- Perhaps most insidiously, it favors candidates who are comfortable asking others for money.
When people ask why we have such poor elected officials, the answer often is that we have “the best that money can buy,” but not the best that a real democracy can elect. The Citizens United ruling is clearly detrimental to the common good.
The second Court case is Shelby County (AL) v. Holder. In this 2013 case, the Roberts court ruled that a key part of the Voting Rights Act of 1965 is “unconstitutional because the coverage formula is based on data over 40 years old, making it no longer responsive to current needs and therefore an impermissible burden on the constitutional principles of federalism and equal sovereignty of the states.” In plain English, what this means is that there is no longer sufficient data to demonstrate that African-Americans face discrimination, particularly with regard to voter access. Since that ruling, many states have instituted modern day poll taxes against African-Americans, other minorities, and the elderly. If the absurdity of that notion wasn’t clear in 2013, it certainly is in 2015. The data that the Court used is clearly negated. Occurrences in Ferguson, MO and numerous other municipalities in the United States have shown that equal rights are hardly here. The Court’s decision clearly aided Republicans (whose constituency is largely made up of people who have few hurdles to clear to vote), rather than Democrats, who typically represent minorities, the poor, and the elderly.
Virtually any case that goes before the Supreme Court involves difficult constitutional questions. There are plausible interpretations for either side. What we have seen most recently is a turn by the Court toward making decisions that are consistent with their individual political preferences. That is essentially what happened in Bush v. Gore in 2000, and Supreme Court Justice Sandra Day O’Connor as much as said so. The problem with that decision and many since is that the justices had a very conservative view of the common good, one that favored the wealthy over most of the rest of America.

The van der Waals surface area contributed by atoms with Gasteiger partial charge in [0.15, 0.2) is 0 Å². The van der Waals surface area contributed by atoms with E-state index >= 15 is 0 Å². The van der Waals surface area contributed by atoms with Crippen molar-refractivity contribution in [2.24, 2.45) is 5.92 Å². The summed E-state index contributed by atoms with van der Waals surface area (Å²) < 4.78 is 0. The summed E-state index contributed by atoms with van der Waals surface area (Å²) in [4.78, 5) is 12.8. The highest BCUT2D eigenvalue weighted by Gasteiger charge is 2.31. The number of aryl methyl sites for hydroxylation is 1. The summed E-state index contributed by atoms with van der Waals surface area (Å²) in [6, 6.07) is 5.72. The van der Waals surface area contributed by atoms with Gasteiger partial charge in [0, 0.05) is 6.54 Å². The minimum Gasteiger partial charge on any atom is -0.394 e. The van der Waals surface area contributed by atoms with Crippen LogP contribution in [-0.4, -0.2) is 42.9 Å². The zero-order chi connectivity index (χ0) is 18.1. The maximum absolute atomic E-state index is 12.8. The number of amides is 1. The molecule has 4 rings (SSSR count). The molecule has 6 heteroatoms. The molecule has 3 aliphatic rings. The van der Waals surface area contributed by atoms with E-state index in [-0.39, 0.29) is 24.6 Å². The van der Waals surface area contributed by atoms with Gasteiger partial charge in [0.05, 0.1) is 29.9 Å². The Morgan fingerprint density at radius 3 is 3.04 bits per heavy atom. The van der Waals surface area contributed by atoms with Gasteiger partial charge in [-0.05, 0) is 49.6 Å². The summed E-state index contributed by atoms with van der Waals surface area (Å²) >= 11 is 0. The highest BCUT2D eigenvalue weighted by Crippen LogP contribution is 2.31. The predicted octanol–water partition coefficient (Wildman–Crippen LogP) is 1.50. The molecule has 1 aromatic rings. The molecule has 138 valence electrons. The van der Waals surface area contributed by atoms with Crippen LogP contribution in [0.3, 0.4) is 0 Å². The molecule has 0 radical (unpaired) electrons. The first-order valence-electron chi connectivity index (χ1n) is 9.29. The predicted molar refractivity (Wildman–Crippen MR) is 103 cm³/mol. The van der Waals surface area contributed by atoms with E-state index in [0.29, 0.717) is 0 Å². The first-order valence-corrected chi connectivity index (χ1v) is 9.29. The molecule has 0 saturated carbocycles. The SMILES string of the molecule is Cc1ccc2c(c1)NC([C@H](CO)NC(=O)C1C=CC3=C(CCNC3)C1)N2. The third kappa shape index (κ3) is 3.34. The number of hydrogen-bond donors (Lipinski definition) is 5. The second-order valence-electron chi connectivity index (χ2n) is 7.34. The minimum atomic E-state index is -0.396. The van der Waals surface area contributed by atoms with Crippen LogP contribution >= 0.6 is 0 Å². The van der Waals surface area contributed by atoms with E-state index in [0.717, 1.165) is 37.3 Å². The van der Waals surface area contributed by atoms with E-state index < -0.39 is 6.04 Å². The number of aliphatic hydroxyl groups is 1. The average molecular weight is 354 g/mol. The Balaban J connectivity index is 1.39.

If the battles before the Court are going to be about what is the “common good,” then it is all the more important that the American people elect progressive presidents and members of the Senate so that the Court can work for America. The issues of poverty, inequity, environmental protection, health care, and many more are far too important to be left to the parsing of Supreme Court justices over a document that easily lends itself to contrary interpretations. The common good that progressives see is one that will be beneficial to all Americans, including the wealthy. The Supreme Court, as with the legislative and executive branches of our government, must change to view its work as promoting the common good. If that does not happen, we cannot expect the change that America needs.
An encouraging example of valuing the common good more than other qualifications to sit on the Supreme Court is described in Believer: My Forty Years in Politics by David Axelrod. He describes Senator Barack Obama’s consideration of whether or not to vote to confirm John Roberts to the Supreme Court.
“I spent time with Roberts, and came away convinced that he is qualified in every way,” Barack said to us. “He’s obviously bright. He knows his stuff. But I also have this nagging feeling, based on his opinions, that anytime there’s a contest between the powerful and the powerless, he’ll find a way to make sure the powerful win.
Barack Obama was one of 22 senators who voted to not confirm John Roberts.